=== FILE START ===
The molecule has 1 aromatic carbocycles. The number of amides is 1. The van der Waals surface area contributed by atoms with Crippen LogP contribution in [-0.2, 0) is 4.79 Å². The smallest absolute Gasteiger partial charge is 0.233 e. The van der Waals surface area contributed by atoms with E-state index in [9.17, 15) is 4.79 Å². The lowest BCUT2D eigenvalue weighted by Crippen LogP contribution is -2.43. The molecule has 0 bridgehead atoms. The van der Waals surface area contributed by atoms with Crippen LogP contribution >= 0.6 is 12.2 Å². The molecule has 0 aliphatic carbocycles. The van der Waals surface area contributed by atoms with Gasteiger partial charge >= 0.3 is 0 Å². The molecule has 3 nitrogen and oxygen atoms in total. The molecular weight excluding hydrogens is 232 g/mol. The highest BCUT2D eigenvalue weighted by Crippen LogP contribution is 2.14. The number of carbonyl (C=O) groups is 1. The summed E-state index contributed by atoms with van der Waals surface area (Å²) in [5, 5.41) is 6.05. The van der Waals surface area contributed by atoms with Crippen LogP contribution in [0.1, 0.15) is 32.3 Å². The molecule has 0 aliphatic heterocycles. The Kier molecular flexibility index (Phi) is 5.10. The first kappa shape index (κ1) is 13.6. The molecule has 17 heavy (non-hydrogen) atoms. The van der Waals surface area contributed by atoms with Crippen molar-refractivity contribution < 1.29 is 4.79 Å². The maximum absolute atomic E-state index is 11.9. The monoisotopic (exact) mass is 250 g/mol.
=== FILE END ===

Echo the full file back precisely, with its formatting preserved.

The molecule has 1 aromatic carbocycles. The number of amides is 1. The van der Waals surface area contributed by atoms with Crippen LogP contribution in [-0.2, 0) is 4.79 Å². The smallest absolute Gasteiger partial charge is 0.233 e. The van der Waals surface area contributed by atoms with E-state index in [9.17, 15) is 4.79 Å². The lowest BCUT2D eigenvalue weighted by Crippen LogP contribution is -2.43. The molecule has 0 bridgehead atoms. The van der Waals surface area contributed by atoms with Crippen LogP contribution >= 0.6 is 12.2 Å². The molecule has 0 aliphatic carbocycles. The van der Waals surface area contributed by atoms with Gasteiger partial charge >= 0.3 is 0 Å². The molecule has 3 nitrogen and oxygen atoms in total. The molecular weight excluding hydrogens is 232 g/mol. The highest BCUT2D eigenvalue weighted by Crippen LogP contribution is 2.14. The number of carbonyl (C=O) groups is 1. The summed E-state index contributed by atoms with van der Waals surface area (Å²) in [5, 5.41) is 6.05. The van der Waals surface area contributed by atoms with Crippen LogP contribution in [0.1, 0.15) is 32.3 Å². The molecule has 0 aliphatic heterocycles. The Kier molecular flexibility index (Phi) is 5.10. The first kappa shape index (κ1) is 13.6. The molecule has 17 heavy (non-hydrogen) atoms. The van der Waals surface area contributed by atoms with Crippen molar-refractivity contribution < 1.29 is 4.79 Å². The maximum absolute atomic E-state index is 11.9. The monoisotopic (exact) mass is 250 g/mol.